Inpatient rehab centers have a strict legal duty of care (obligation) to protect patients from unnecessary harm. Because of the fragility of most patients, the center has a high duty to ensure safety. Rehab centers must remain ever-vigilant to ensure each patient gets the right treatment, without the possibility of injury.
Treatment centers must do everything reasonably possible to make the environment safe from dangerous conditions. Anything else may result in undue harm to the patients. This doesn’t mean every dangerous condition and every harm, but foreseeable and preventable dangerous conditions.
Example: Wrongful Death
A rehab center admitted a young woman who was a heroin addict and also a diabetic. During the admitting process, the woman’s parents made clear to the admitting nurse their daughter had diabetes. During her first night at the rehab center, the woman had an increased heart rate, palpitations, sweating, and dizziness. The symptoms worsened, and she became confused.
A staff member realized she was going into a diabetic coma. The center’s on-call doctor instructed the nurse to inject the patient with insulin. Unfortunately, the center didn’t have any insulin in stock. Shortly thereafter, the patient died.
The patients’ family sued the inpatient rehab center for wrongful death. The suit alleged the center breached (violated) its legal duty of care (obligation). The suit went on to say the rehab center admitted the young woman knowing she was diabetic. The rehab center should have had sufficient insulin to treat their daughter.
The court agreed with the woman’s family, saying the rehab center knew, or should have known insulin was necessary to treat the diabetic patient. By failing to stock insulin, the rehab center breached its legal duty of care. The court awarded the young woman’s family $2.8 million in damages.
Example: Assaultive Staff
A young man went to a rehab center for his addiction to alcohol. One morning, he refused to leave his room to attend a group therapy session. A staff member went into the patient’s room to explain it was important to attend the session. This staff member had a nickname around the rehab center: the enforcer. He was more than 6 feet tall and very strong.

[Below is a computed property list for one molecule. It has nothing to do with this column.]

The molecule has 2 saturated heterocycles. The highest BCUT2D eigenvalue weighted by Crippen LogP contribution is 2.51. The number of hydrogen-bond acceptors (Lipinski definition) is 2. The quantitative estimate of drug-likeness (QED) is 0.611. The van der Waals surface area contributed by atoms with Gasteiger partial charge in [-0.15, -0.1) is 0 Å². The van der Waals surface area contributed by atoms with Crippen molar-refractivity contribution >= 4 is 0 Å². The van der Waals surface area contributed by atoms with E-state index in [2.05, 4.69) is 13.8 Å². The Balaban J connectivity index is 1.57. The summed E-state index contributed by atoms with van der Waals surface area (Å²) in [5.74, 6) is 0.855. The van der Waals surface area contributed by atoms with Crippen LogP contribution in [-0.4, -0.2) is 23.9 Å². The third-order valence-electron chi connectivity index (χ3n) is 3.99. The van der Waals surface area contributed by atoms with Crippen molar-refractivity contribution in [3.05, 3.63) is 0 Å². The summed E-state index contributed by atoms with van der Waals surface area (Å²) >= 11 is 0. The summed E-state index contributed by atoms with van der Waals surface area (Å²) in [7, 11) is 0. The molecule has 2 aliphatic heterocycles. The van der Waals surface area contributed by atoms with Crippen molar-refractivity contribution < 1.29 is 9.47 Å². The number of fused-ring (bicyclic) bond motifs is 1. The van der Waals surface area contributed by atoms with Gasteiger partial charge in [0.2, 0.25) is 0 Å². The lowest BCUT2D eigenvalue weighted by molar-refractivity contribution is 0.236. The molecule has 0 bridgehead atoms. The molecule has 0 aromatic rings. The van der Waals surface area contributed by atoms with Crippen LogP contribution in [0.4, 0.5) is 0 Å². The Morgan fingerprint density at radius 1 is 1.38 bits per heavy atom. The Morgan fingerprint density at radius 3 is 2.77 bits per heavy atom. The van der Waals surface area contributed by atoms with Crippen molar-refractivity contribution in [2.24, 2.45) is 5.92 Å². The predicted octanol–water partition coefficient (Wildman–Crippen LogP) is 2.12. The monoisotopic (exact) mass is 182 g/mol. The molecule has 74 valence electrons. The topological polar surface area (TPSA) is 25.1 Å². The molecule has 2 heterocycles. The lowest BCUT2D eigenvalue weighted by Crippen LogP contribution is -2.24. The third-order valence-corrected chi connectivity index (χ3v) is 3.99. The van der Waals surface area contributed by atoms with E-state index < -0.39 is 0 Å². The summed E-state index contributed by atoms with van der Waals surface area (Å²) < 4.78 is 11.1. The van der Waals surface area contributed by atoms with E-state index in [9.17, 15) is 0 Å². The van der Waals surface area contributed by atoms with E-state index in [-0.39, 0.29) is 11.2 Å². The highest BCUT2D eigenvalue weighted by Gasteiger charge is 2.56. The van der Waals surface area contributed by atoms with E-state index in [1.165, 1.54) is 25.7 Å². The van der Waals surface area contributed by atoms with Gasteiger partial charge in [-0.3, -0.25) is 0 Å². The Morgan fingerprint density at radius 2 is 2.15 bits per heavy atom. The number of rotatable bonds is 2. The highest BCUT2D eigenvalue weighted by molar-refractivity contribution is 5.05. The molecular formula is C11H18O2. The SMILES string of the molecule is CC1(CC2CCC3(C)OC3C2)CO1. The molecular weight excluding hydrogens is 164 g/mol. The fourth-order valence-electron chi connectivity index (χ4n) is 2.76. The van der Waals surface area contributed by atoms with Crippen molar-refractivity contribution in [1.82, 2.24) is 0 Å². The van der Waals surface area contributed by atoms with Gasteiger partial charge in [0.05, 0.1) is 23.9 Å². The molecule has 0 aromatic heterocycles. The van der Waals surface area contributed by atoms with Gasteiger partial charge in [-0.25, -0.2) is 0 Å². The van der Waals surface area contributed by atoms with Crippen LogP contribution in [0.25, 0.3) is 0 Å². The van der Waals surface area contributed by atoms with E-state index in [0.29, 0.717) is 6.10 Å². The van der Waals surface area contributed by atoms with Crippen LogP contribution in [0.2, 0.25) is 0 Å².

During training, administration instructed the staffer to use only that amount of force necessary to protect a patient from harming himself or others. The young patient was 5′ 7″ tall and weighed 140 lbs. Witnesses said the patient was verbally abusive to the enforcer but never showed any combative behavior. Instead, the young man simply sat on his bed and refused to leave his room.
The enforcer apparently took the young man’s verbal abuse personally. He grabbed the young man and dragged him from his room. When the young man tried to hold on to his bed frame, the enforcer forcefully hit down hard on the young man’s arm. The blow broke several bones in the patient’s arm.
The young man’s family filed an injury insurance claim against the rehab center’s insurance company, claiming they were negligent by not properly training the staff member who used excessive force. The family claimed the staff member’s conduct was a breach of the center’s duty of care to their son. When the insurance company denied the family’s demand for $400,000, the family hired a personal injury attorney with experience in rehab center negligence and filed a lawsuit.
During pretrial discovery (collecting all evidence from the opposing party), the patient’s attorney and the family learned for the first time the staff member had the nickname, the enforcer, because of his aggressive behavior toward patients.
Through a subpoena duces tecum (demand for documents) of the rehab center’s records, the family learned management disciplined the staffer on two previous occasions for using excessive force against patients. The attorney introduced her findings into evidence at the trial.